The Perfect (Elevator) Pitch
One of the most important things a businessperson can do — especially an owner or someone who is involved in sales—is learn how to speak about his business to others. Being able to sum up unique aspects of your service or product in a way that excites others should be a fundamental skill. Yet many executives pay little attention to the continuing development of “the elevator pitch” — the quick, succinct summation of what your company makes or does.
As your audience’s needs and expectations change, make sure you change the way you speak about your business. Your language, your approach, and what you choose to highlight for a particular audience has got to change over time.That’s too bad, because the elevator pitch — so named because it should last no longer than the average elevator ride — is far too important to take casually. It’s one of the most effective methods available to reach new buyers and clients with a winning message. True, you may not actually be doing the pitching in an elevator, but even if your meeting is a planned, sit-down event, you should still be prepared to capture your audience’s attention quickly.
Keep It Fresh
Every business grows and changes, and your pitch needs to grow and change with it. You can have the most creative logo, the slickest slogan, the most dazzling brochures, and the most cutting-edge website, but if your elevator pitch is out of date, you’re missing one of your most important opportunities to “brand.”
You know your business better than anyone. How are you keeping abreast of the latest ideas? What continues to set you apart from your competition? How can you speak about your record of quality goods and services and make it relevant to your future plans?
As your audience’s needs and expectations change, make sure you change the way you speak about your business. Your language, your approach, and what you choose to highlight for a particular audience has got to change over time.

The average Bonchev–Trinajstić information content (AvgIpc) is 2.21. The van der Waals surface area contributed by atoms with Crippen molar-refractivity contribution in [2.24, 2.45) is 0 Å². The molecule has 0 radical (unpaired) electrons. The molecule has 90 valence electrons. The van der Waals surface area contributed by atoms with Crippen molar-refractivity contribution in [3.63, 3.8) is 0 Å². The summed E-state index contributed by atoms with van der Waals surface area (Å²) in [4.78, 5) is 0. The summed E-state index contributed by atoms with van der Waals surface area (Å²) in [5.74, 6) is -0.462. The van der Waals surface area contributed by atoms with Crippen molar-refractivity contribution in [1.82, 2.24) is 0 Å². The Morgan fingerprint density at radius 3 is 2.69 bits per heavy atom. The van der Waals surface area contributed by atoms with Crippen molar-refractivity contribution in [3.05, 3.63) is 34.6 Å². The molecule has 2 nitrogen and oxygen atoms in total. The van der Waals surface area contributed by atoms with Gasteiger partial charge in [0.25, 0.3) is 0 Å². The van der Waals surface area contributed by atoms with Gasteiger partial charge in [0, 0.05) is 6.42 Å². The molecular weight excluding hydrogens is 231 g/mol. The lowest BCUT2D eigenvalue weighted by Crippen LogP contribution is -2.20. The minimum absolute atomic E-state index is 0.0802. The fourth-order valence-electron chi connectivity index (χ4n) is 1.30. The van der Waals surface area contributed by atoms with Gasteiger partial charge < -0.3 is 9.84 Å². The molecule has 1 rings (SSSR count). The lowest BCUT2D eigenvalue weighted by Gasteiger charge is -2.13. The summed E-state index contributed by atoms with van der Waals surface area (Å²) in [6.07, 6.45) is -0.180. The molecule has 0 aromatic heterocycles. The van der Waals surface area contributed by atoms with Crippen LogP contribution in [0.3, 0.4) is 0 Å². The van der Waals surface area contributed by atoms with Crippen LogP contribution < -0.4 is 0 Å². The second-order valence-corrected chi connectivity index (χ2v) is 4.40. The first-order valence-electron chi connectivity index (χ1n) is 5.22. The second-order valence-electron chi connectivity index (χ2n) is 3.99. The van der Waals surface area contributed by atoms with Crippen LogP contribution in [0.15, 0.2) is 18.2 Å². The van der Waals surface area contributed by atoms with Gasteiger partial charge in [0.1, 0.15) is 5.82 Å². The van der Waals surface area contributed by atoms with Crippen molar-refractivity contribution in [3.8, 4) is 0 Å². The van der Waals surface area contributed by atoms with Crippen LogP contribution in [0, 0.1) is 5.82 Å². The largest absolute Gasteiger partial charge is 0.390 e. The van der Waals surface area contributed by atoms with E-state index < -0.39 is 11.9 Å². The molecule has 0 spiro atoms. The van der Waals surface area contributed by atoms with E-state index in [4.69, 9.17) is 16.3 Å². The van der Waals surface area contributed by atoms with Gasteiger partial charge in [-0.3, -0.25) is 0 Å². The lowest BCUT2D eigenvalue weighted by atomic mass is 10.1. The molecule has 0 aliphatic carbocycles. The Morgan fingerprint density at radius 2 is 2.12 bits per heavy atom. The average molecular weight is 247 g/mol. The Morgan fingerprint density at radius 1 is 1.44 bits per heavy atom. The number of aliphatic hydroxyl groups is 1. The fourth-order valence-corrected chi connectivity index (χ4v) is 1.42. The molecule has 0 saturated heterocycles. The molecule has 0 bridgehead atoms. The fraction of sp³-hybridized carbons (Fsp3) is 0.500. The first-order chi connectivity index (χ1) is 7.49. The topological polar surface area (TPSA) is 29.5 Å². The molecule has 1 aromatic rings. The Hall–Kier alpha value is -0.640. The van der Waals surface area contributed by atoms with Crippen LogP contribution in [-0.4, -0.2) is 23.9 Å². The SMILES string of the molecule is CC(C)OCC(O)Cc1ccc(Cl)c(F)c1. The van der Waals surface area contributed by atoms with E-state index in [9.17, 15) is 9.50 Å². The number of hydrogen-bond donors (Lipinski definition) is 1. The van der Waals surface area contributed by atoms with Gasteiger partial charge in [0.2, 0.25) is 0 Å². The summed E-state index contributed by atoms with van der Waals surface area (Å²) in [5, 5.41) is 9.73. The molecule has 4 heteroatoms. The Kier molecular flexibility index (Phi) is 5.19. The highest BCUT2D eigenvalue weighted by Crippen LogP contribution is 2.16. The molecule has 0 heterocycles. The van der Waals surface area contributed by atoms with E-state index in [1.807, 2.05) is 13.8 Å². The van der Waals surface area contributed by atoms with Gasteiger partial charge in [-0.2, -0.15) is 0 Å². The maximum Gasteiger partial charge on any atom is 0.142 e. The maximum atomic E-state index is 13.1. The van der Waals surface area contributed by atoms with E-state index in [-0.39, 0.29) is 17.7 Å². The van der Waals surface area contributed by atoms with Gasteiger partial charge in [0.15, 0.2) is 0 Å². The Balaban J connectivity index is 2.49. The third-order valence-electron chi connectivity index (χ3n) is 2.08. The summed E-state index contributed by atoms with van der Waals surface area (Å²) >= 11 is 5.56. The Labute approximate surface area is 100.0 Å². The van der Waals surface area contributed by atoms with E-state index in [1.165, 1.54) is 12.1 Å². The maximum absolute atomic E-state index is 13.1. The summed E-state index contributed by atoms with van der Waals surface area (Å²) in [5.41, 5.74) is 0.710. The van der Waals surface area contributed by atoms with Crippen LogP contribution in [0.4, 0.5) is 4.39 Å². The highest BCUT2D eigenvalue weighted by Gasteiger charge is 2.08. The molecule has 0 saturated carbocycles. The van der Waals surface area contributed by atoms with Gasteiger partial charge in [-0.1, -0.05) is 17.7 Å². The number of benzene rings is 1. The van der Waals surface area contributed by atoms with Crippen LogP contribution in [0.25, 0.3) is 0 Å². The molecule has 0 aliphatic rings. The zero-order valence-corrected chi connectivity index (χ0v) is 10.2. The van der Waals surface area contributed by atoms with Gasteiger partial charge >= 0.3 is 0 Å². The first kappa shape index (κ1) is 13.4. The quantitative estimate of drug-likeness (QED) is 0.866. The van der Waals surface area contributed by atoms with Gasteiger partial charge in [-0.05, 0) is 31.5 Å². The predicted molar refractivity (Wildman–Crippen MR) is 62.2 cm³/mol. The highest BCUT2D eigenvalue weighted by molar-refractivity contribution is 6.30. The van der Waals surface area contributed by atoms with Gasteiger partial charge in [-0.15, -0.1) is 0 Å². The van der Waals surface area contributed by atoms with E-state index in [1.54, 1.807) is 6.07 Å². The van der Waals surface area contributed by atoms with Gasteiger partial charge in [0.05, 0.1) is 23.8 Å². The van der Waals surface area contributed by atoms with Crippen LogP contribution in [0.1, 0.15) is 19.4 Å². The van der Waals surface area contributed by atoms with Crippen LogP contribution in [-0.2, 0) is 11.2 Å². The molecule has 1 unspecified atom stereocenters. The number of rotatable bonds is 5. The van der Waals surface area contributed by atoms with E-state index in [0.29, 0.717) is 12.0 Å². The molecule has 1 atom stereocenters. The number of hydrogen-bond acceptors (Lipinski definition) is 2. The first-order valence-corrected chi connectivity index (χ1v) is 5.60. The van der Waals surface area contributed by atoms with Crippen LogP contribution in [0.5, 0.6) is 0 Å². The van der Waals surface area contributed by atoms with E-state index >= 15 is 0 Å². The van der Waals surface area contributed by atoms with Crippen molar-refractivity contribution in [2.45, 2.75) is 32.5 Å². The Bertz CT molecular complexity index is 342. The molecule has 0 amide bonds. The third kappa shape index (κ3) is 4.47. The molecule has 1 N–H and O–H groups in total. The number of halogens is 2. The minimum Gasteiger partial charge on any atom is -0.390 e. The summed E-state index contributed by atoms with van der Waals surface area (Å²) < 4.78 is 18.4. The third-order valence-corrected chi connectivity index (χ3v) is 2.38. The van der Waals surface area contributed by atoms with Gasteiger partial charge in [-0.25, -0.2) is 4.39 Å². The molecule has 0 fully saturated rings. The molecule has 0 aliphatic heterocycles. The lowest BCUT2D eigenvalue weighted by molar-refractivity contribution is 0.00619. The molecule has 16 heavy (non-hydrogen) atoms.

For instance, what has worked in years past with print and broadcast audiences could bore an online audience to tears. You wouldn’t think of not updating your other sales and marketing materials, so why would you let your elevator pitch grow stale?
Knowing your business, product, service, or issue well is one thing, but how do you convey excitement and spark interest to those outside your organization? What do you highlight? What do you leave out? And how do those choices change with your audience?
Always Be Prepared
In the early days of my executive coaching firm, I’d worked out an elevator speech with three quick points about what set our training services apart. It was working well, and I’d gotten comfortable, perhaps too comfortable, with using it.
One day, I won a brief introduction to a client in an industry we hadn’t trained in before. After my standard elevator speech (in a hallway this time), this decision-maker smiled and said: “Frankly, lowest cost isn’t necessarily our highest priority. I’d need to know a lot more about how you might add value to our existing efforts at training, not just your cost—and you’d need to convince me your firm could handle something we don’t already offer our type of demanding professional.”
He disappeared before I could recover. I didn’t have another chance with him for almost a full year. When that time came, I’d made sure to learn all I could about the training his company already had in place and the precise value we could add to existing efforts.
I’d already taken the lesson to heart: Adjust the pitch to the person who is listening, and refine it as you and your business continue to grow and change. It worked, and we’ve since been able to win that valuable account and many others in the same industry.
I’ve been on the other side of the less-than-perfect pitch, too. At a conference, a young businesswoman approached me to introduce herself and her web-building services. She was eager and confident, but after a few minutes of hearing about her competitive pricing, her creativity, and a few of her clients, I said: “Well I hear from a lot of design services, and it’s hard to tell the real differences between you. What do you think really sets your work apart for someone like me in a services industry?”
The question obviously caught her off-guard, and she admitted she didn’t have an answer. An honest answer, but not a first impression that achieved her goal of getting a second meeting.
Continually perfecting the elevator pitch ensures that you are always able to put your best foot forward as your business grows and changes and your client base expands.
Aileen Pincus writes the “Speaking of Business” column for BusinessWeek.com’s Managing channel. She is President of The Pincus Group Inc., an executive coaching firm that offers training in presentation, speech, media, and crisis communications.
This article has been reprinted with permission.